American Butokukan - History


The History of
The American Butokukan System

Our eclectic style is a result of the diverse martial backgrounds of its founder and senior instructors. The ABS's more than 30 year history begins with its founder Todd D. Jones, who in 1970 began his martial arts training under James Rene Diaz in Miami Beach, Florida. James Diaz, who rose to the rank of yondan before his early death in 1983, was a student of Dr. Richard Chun.

Dr. Richard Chun

Dr. Chun, who was eventually awarded ninth dan in 1984, first moved to New York City from Seoul, Korea, to attend Long Island University in 1962. In Korea, Dr. Chun had been a student of Korean martial arts under Un Yung Kim, a student of the art of Tang Soo Do under Hwang Kee. By 1964, Dr. Chun was teaching martial arts to the students at Long Island University, one of whom was James Diaz. Dr. Chun called the art he taught Moo Duk Kwan Tae Kwon Do

Tae Kwon Do

The word Tae Kwon Do, as well as the sport that bears its name, has existed only since 1955. It was at that time that many of the Korean martial arts masters came together and agreed upon a common goal. That goal was a unification of Korean martial arts, the production of a Korean national sport, and ultimately, a successful petition to include that sport in the Olympic Games.

The masters who came together practiced such arts as Tang Soo Do (Way of Tang Dynasty Hand, one of many generic Korean names for their practice of Chinese and Okinawan martial arts), Kong Soo Do (Way of Empty Hands, another generic name for Korean martial arts), Kwon Bop (Fist Method), and Soo Bak (Striking Hand), among others. At the time the name Tae Kwon Do was chosen, the masters practiced their various arts under the auspices of schools ('kwan' in Korean), all of which were founded either just prior to or just after the liberation of Korea in 1945, including Chung Do Kwan, Ji Do Kwan, Chang Moo Kwan, Song Moo Kwan, and Moo Duk Kwan.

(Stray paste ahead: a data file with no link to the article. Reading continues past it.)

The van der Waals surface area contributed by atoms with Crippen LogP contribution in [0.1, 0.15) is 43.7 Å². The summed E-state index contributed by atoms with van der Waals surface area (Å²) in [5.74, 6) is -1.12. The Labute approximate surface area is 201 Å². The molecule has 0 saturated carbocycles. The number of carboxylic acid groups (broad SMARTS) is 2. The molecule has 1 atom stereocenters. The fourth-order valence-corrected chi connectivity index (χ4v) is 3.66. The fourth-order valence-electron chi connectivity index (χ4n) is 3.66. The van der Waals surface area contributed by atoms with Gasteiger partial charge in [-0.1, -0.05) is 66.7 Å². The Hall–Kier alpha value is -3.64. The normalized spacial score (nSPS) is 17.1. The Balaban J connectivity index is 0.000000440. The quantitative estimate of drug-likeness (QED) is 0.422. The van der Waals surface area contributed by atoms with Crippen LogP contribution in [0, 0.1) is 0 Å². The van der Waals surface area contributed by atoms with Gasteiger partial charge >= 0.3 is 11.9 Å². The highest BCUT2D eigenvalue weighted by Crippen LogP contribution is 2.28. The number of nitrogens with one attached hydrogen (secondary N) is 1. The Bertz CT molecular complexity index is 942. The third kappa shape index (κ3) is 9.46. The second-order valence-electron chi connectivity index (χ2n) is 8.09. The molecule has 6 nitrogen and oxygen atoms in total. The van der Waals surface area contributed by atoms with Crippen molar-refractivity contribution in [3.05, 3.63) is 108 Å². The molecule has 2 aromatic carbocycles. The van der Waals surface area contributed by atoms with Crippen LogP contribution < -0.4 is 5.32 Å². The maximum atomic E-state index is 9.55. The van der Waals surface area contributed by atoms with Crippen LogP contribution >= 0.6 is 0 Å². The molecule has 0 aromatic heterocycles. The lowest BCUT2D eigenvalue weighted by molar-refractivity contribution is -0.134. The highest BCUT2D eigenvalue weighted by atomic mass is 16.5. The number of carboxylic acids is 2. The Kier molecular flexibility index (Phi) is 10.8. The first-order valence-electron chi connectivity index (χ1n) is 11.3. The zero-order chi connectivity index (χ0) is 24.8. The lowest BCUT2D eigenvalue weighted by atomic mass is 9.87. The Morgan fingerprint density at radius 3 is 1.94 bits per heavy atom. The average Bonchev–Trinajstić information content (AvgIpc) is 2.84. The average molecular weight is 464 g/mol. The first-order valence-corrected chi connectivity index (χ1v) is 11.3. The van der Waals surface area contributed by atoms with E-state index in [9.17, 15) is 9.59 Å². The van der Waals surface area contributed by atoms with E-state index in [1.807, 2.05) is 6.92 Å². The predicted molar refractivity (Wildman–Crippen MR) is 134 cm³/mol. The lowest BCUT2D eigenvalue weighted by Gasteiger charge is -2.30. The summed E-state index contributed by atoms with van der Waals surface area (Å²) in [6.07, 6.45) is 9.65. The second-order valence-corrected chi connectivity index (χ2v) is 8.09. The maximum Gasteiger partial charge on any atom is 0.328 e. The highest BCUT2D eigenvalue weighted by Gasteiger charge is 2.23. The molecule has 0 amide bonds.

The nature of the universe is constant change, a flux between harmony and discord; so it is with mankind. Even in our generation, the world community is greatly lacking in those virtues most crucial to humanity's survival, namely: self-discipline, self-confidence, tolerance, patience, and understanding at the individual/personal level. Ancient records indicate the origin of systematized combative arts stems from the cradle of civilization in the pre-Egyptian Mediterranean area. However, each successive culture has incorporated its' own psychological approach, and therefore technical modifications, to both armed and unarmed physical conflict resolution.

This occurred because cultural variance is based in divergent psychological perspectives for conflict resolution, different social systems/conditions, and evolving technologies. China, long recognized as the mother of Far Eastern cultures, is credited with the rational organization and codification of oriental combative arts. Purportedly, the monks of the Shaolin monastery were instructed by an Indian monk (Ch.:Bohidharma/ Jap.:Daruma) in exercises which emulated animal movements and their psychological responses to confrontations with other species.

Naturally, these took the form of attack and defense; activities associated with hunting or being hunted for food. Subsequently the Chinese, in particular the monks of the fabled Shaolin monastery, are credited with the evolution of these exercises into highly organized, diversified methodologies for waging combat. Due to the extreme diversification and specialization introduced at Shaolin, supposedly no one individual could master all aspects of their art.

These techniques were considered secret because such knowledge was considered too dangerous for the general public to possess. They were therefore taught only to students considered extremely ethical or extremely needy. As such, these skills spread slowly, but surely, throughout all of Southeast Asia.